Hamad Bin Khalifa University alumnus Vahid Suljic narrates his journey from Europe’s worst massacre since World War II to Doha
Fifty years after the world said “never again” to the horrors of the Holocaust, genocide took place on European soil. The name Srebrenica has become synonymous with those dark days in July 1995 when, in the first ever United Nations declared safe area, thousands of men and boys were systematically murdered and buried in mass graves. The victims, predominantly Muslim, were selected for death on the basis of their identity. This was the worst atrocity on European soil since the Second World War.
On Sunday, July 11, 2021, thousands of people will gather at Potocari, Bosnia and Herzegovina, to commemorate the 26th anniversary of the Srebrenica genocide. In 2009, the European Parliament declared July 11, the official day of remembrance for the victims of Srebrenica. On this day each year, people all over the world are asked to honor the victims and survivors of the genocide.
Vahid Suljic – an alumnus of Qatar Foundation’s (QF) Hamad Bin Khalifa University (HBKU) and of Qatar University –survived the Bosnian war and the Srebrenica genocide as a nine-year-old boy.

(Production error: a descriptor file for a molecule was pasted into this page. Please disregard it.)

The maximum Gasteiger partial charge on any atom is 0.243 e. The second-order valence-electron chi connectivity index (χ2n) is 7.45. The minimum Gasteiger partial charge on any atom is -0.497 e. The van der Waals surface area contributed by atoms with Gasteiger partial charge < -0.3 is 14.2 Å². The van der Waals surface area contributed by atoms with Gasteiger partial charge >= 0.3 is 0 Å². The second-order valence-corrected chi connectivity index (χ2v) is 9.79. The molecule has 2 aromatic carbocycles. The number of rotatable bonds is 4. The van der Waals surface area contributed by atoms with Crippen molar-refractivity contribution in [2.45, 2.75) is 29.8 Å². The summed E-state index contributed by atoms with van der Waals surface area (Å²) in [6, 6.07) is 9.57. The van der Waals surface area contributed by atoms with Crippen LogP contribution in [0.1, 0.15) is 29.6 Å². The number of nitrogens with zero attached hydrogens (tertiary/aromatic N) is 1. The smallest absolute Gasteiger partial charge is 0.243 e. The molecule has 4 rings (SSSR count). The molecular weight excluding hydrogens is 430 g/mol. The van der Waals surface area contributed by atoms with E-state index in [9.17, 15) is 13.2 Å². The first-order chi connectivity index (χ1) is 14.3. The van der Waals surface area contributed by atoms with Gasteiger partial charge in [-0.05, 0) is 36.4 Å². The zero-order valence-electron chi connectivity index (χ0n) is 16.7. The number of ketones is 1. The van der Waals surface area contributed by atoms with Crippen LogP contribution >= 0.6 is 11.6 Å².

Suljic was born in a small village named Voljavica near the border with Serbia. In May 1992, Serb soldiers began torturing and killing his neighbors from nearby villages. Those who were still alive were taken to concentration camps. For a while, he and his family hid in the woods near their house, because they were afraid that what had happened to their neighbors would happen to them. To save themselves, they fled to Srebrenica, which was under the control of the legal Bosnian army.
On that road, while walking toward Srebrenica, they survived two ambushes, where some people from the group were not so lucky. When they arrived in Srebrenica, they lived in the house of a relative for a short period and later moved to another apartment. Suljic remembers always looking for food.
While people were sleeping, I saw Serb soldiers separating the men and taking them away from their families
From July 6 to July 12, 1995, Srebrenica suffered a string of attacks by the Bosnian Serb Army and Serbian paramilitaries, who had been trying to conquer it since 1992.
The scenario from three years before was repeated. To survive, they went along with others to a former battery factory, where the UN base held by Dutch battalion soldiers was located, to seek protection. Suljic’s father went across the woods to reach free territory. He knew if he stayed with the family, they would have no chance of surviving.
Inside and outside the battery factory, there were thousands of people who came seeking protection. It became obvious that the Dutch soldiers did not know what to do with them. “In those moments, fierce battles were being fought around us, everyone was scared,” Suljic said. “While people were sleeping, I saw Serb soldiers separating the men and taking them away from their families.”
Qatar Foundation did not only enrich my academic learning, but also taught life lessons that have been incredibly rewarding